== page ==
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Writer Says Charlie Ebdo Artists Were Kind Of Like Neo-Nazis

An editorial in The Guardian decries PEN American Center’s decision to give Charlie Hebdo the Freedom of Expression Courage Award, comparing the cartoonists to Nazis.

Under the headline, “I Admire Charlie Hebdo’s Courage. But It Does Not Deserve A PEN Award,” contributor Francine Prose explains her position. “As a friend wrote me: the First Amendment guarantees the right of the neo-Nazis to march in Skokie, Illinois, but we don’t give them an award,” she said.

Six writers have withdrawn from PEN’s annual gala event in protest of the award. Their argument? “Charlie Hebdo’s satirists were racist and Islamophobic—no less so because they were killed for their cartoons. To honor them, so the criticism goes, would signal support not only for their right to free expression but also the powerful bigotry that speech served,” writes Daily Beast reporter Jason Siegel.

Prose says the events surrounding the killing of Charlie Ebdo artists contribute to stereotypes that permit foreign policy missteps.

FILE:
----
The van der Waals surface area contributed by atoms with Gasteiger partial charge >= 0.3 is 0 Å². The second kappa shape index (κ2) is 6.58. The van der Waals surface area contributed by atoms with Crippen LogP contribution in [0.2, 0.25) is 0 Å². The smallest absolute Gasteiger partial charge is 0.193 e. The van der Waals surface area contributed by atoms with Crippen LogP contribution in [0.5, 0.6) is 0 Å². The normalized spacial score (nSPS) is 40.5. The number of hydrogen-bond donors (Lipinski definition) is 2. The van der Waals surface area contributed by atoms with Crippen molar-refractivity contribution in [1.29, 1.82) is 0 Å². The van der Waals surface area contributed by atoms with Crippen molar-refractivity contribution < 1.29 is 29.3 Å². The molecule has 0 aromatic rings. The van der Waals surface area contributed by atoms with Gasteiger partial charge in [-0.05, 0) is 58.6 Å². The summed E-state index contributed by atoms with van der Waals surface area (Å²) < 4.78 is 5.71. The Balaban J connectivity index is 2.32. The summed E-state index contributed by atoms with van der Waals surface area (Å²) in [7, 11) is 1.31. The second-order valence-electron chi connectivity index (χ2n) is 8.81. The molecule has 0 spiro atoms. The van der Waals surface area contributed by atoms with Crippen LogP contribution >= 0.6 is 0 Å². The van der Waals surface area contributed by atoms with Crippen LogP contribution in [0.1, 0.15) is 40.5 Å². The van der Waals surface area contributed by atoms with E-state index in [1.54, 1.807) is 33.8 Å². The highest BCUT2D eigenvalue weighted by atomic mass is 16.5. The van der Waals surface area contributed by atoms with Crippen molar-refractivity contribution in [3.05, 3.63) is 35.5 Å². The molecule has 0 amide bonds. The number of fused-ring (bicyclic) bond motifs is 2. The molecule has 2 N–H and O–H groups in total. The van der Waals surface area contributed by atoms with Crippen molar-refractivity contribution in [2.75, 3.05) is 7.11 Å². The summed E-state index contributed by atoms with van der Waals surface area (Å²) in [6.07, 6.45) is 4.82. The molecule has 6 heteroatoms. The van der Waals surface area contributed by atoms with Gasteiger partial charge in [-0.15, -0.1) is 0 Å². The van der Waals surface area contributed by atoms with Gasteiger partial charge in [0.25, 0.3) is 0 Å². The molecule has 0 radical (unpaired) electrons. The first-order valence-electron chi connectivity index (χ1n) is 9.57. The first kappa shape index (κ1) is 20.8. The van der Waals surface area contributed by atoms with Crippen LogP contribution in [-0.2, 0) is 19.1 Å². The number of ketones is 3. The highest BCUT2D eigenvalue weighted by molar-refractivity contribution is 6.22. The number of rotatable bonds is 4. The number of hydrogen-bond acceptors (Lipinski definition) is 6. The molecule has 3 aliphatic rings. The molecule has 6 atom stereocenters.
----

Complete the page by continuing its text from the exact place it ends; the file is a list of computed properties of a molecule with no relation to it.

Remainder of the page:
“The narrative of the Charlie Hebdo murders – white Europeans killed in their offices by Muslim extremists – is one that feeds neatly into the cultural prejudices that have allowed our government to make so many disastrous mistakes in the Middle East,” wrote Prose, former president of the PEN American Center.

Who did Charlie Hebdo mock most? Not Muslims. A telling survey of 10 yrs of cover stories: http://t.co/9pNDY3MbCa pic.twitter.com/THPYFFR0Lz

— Philip Gourevitch (@PGourevitch) April 28, 2015

Prose says Chelsea Manning, Edward Snowden and journalists exposing Mexican drug cartels or covering the Middle East are more deserving of an award than Charlie Hebdo satirists.

Cartoonists were “drawing crude caricatures and mocking religion” rather than speaking an important truth about the world, according to Prose.

The Charlie Hebdo office in Paris was stormed by armed jihadis in January, killing police officers, cartoonists and editors, leaving 12 dead. It had garnered controversy for publishing caricatures of Muhammad. Al-Qaida in the Arabian Peninsula claimed responsibility for ordering the attack. (RELATED: This Is Why Jihadis Massacred Writers And Cartoonists At A French Humor Magazine)

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Content created by The Daily Caller News Foundation is available without charge to any eligible news publisher that can provide a large audience. For licensing opportunities of our original content, please contact licensing@dailycallernewsfoundation.org.



 

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